September 28, 2013

Finishing up the Giant Scooter

Getting the scooter to a nearly-finished state from its previous condition took a few nights of solid work.  Most of the work was done in the days leading up to the New York Maker Faire.

Last update, the scooter was basically a rolling frame.  To interface the old adjustable steering column with the motorcycle fork crown, I had to make a clamping shim to adapt the tube diameters.

To get the scooter moving on its own power, the only things to do were build a deck and battery compartment, and wire together all the electronics.

The top and bottom of the deck and battery compartment were bandsawed out of 1/8" aluminum plate.

Waterjets are for sissies
The sides of the compartment were bent from 3" wide strips of thick black acrylic.  Using acrylic turned out to be a mistake, as later one of the panels cracked.  Bends were made by clamping an aluminum plate on each side of the bend line, and heating the bend area with a heatgun.

The battery compartment fits beneath the deck and extends to the same depth as the gearbox.  Unloaded the scooter has over a foot of clearance.  The acrylic was edge tapped and fixed into place with stainless screws countersunk into the aluminum deck and underplate.

Wiring the battery pack was a bit of a mess for a few reasons.  First, I didn't leave all that much space in the battery compartment for wires.  Also, this battery pack is a funny creature: while the scooter is running, it's a 16S2P pack, for ~60V, 10Ah.  However, I don't have a 16S charger.  For charging, the pack is split into four 4S modules, which can be charged in parallel.  I needed some sort of external connector for switching the pack between charge configuration and drive configuration.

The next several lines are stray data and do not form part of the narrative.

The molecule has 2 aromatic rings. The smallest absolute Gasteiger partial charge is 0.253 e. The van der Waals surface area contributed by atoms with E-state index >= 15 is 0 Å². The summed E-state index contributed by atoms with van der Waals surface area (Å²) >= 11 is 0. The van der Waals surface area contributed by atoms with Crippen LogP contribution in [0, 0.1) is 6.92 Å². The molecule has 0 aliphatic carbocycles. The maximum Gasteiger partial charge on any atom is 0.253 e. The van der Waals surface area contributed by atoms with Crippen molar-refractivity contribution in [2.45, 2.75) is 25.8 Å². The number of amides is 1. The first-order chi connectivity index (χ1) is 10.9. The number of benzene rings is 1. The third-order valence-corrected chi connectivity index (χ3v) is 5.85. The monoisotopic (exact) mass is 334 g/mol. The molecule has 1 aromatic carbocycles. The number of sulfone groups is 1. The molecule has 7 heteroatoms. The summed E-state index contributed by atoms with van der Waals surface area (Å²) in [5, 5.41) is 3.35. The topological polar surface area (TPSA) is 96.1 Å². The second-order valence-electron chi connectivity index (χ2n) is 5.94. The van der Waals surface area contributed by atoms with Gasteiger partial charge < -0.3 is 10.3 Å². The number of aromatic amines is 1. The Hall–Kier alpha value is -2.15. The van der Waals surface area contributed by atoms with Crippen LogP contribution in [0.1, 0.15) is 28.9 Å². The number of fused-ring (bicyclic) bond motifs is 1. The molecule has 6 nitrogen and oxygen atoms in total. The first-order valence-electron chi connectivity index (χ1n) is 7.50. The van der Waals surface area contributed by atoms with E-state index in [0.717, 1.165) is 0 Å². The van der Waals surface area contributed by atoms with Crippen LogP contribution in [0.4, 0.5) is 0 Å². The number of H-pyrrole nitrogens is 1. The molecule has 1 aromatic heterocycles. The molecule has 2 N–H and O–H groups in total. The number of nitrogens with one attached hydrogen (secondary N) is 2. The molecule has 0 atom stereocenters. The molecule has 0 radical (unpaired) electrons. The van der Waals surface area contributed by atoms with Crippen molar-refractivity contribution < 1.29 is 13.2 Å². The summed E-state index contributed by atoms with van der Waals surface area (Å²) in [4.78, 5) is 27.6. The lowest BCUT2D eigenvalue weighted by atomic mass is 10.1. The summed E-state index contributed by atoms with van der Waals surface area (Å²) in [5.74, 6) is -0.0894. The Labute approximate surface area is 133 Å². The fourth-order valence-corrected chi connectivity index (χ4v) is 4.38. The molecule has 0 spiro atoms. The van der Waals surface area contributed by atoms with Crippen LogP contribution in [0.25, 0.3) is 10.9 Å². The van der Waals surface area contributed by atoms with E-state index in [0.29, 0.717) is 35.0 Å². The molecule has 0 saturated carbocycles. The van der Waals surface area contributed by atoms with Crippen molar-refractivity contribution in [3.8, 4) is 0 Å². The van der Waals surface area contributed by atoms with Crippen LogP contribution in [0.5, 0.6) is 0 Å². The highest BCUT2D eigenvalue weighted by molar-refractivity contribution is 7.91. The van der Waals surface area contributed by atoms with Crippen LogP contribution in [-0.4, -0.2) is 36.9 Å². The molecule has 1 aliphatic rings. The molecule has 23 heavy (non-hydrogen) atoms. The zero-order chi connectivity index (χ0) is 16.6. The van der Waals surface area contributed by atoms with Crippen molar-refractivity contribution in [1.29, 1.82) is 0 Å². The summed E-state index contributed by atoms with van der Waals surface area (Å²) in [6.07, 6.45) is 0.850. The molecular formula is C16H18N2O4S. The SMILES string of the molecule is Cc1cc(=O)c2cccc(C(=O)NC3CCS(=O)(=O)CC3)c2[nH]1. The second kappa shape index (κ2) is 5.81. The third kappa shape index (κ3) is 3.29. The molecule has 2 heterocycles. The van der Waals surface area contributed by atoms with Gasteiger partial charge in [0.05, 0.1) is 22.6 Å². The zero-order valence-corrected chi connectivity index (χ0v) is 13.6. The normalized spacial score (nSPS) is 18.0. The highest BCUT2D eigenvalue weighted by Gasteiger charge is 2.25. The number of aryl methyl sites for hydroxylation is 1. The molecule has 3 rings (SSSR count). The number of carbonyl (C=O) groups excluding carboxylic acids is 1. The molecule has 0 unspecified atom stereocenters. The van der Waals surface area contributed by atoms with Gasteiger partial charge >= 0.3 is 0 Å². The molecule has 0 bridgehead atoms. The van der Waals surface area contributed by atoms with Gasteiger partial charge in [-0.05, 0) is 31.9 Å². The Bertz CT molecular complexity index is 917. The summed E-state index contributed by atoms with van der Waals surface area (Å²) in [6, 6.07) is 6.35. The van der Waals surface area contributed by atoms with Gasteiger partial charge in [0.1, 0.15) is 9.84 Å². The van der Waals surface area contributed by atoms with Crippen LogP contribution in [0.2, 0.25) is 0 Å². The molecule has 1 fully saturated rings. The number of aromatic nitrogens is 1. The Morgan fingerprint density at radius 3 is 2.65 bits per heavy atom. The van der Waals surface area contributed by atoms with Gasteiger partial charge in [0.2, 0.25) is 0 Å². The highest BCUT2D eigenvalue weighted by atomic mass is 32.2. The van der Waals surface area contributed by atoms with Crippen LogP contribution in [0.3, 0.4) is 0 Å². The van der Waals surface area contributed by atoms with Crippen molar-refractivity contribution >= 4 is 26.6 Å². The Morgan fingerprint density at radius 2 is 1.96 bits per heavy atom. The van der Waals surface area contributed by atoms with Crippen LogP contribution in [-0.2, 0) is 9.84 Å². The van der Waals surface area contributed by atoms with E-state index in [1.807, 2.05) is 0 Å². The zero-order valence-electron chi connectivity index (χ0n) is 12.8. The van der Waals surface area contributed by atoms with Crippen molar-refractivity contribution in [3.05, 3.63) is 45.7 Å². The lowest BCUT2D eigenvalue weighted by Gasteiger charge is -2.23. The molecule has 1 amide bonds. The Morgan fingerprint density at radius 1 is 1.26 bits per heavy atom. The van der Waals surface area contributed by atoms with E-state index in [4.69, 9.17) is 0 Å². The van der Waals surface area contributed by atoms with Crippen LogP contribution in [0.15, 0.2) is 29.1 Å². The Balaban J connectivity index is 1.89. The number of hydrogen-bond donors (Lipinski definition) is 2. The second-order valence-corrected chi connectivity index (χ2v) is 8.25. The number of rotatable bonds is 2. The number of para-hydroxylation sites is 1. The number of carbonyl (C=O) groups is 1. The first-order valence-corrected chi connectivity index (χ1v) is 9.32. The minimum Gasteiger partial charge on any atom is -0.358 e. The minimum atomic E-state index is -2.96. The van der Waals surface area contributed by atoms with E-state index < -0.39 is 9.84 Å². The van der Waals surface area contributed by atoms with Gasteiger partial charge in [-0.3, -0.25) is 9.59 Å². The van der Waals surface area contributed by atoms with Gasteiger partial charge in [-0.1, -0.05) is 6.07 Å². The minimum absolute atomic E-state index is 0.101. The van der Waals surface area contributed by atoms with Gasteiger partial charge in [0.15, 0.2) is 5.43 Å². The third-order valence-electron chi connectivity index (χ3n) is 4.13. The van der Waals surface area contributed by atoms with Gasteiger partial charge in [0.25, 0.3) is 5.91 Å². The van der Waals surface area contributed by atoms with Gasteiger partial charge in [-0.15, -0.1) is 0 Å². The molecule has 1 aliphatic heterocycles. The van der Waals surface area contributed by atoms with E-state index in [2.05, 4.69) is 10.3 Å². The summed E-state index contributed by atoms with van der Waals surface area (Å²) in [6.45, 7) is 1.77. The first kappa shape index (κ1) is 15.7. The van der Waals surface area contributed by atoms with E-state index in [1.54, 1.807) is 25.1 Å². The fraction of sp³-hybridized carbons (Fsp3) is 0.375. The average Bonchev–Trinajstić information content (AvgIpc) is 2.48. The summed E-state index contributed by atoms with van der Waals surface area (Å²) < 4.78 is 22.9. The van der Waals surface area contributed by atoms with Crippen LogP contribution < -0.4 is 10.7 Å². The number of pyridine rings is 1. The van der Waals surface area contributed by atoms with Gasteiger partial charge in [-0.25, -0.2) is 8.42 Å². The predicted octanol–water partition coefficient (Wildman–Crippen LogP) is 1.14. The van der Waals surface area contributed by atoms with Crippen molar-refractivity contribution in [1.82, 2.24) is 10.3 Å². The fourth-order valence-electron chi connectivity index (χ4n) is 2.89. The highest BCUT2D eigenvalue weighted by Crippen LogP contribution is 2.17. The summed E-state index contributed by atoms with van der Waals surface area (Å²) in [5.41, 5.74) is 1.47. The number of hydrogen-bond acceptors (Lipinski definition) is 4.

The HobbyKing hardcase LiPo bricks were fastened down with 3D-printed clamps:

This mess of wires occurred.  Without some 10 gauge Turnigy Noodle Wire this would have not been possible:

The series/parallel switching comes from these four XT90 connectors.  The boat power switch was pulled off a box of servo drives found at a lab cleanout.

Some wiring detail.  Note the gratuitous use of zip ties.

Wiring was finished at roughly 2 in the morning the day of Maker Faire, so I didn't have a chance to attach the brake caliper.  Fortunately, despite the lack of brakes, nobody was run over.

When I got back, I attached the brake caliper.  All it took was milling a funnily shaped bracket thing that screwed into the swingarm:

I still need to pocket the swingarm, because there's just too much solid metal there:

And here's the (mostly) finished scooter:  If you look closely at the fork, you'll notice that there's now a shock absorber on the outside of the fork.  I had two of the shock absorbers I originally used, so to make the fork a bit stiffer I just added the second in parallel to the first.  It's not the most elegant solution, but it vastly improves the rideability.

For reference, here's the original scooter.  Pretty neat how much of a difference one year can make.

Riding this thing is wonderful.  There was a big grassy field with a hill along one edge that I got to do some off-roading on.  The suspension smooths out the terrain extremely well.  Also, the torque is absurd.  I have the Kelly controller limited to 100 amps (out of 200 max) to avoid toasting the magmotors, and use a moderate amount of smoothing on the throttle.  This makes the vehicle a little tamer at low speeds, but if you open the throttle past ~30% it can easily pull a wheelie or throw you off.  The magmotors also seem much happier than the CIMs were.  They barely get warm in situations where the CIM's got too hot to touch.

So, that's a wrap.  My next project, which is mentally in the works, is not vehicle related for a change.  But don't worry, it has shiny motors.